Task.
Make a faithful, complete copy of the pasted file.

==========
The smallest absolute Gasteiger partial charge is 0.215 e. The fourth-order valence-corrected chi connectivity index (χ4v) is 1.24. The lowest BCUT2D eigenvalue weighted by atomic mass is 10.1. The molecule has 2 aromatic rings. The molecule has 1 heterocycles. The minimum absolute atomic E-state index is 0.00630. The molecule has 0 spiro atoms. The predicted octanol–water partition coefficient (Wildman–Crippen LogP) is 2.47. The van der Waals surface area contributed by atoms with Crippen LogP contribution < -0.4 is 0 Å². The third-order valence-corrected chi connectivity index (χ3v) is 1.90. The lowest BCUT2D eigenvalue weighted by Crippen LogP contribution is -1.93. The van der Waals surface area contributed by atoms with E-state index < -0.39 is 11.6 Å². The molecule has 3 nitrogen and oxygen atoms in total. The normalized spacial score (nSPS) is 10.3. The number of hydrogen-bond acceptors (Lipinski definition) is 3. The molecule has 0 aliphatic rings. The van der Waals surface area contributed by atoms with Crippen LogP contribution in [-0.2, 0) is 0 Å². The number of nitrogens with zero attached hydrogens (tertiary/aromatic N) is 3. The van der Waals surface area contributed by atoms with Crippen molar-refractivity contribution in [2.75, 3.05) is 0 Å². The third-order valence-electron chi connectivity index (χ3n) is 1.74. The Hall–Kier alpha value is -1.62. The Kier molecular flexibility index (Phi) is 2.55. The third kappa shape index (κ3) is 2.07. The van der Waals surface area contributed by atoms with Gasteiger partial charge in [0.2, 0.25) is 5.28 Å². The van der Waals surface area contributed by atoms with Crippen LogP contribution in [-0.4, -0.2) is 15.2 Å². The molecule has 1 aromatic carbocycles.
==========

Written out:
The smallest absolute Gasteiger partial charge is 0.215 e. The fourth-order valence-corrected chi connectivity index (χ4v) is 1.24. The lowest BCUT2D eigenvalue weighted by atomic mass is 10.1. The molecule has 2 aromatic rings. The molecule has 1 heterocycles. The minimum absolute atomic E-state index is 0.00630. The molecule has 0 spiro atoms. The predicted octanol–water partition coefficient (Wildman–Crippen LogP) is 2.47. The van der Waals surface area contributed by atoms with Crippen LogP contribution < -0.4 is 0 Å². The third-order valence-corrected chi connectivity index (χ3v) is 1.90. The lowest BCUT2D eigenvalue weighted by Crippen LogP contribution is -1.93. The van der Waals surface area contributed by atoms with E-state index < -0.39 is 11.6 Å². The molecule has 3 nitrogen and oxygen atoms in total. The normalized spacial score (nSPS) is 10.3. The number of hydrogen-bond acceptors (Lipinski definition) is 3. The molecule has 0 aliphatic rings. The van der Waals surface area contributed by atoms with Crippen LogP contribution in [-0.2, 0) is 0 Å². The number of nitrogens with zero attached hydrogens (tertiary/aromatic N) is 3. The van der Waals surface area contributed by atoms with Crippen molar-refractivity contribution in [2.75, 3.05) is 0 Å². The third-order valence-electron chi connectivity index (χ3n) is 1.74. The Hall–Kier alpha value is -1.62. The Kier molecular flexibility index (Phi) is 2.55. The third kappa shape index (κ3) is 2.07. The van der Waals surface area contributed by atoms with Gasteiger partial charge in [0.2, 0.25) is 5.28 Å². The van der Waals surface area contributed by atoms with Crippen LogP contribution in [-0.4, -0.2) is 15.2 Å². The molecule has 1 aromatic carbocycles.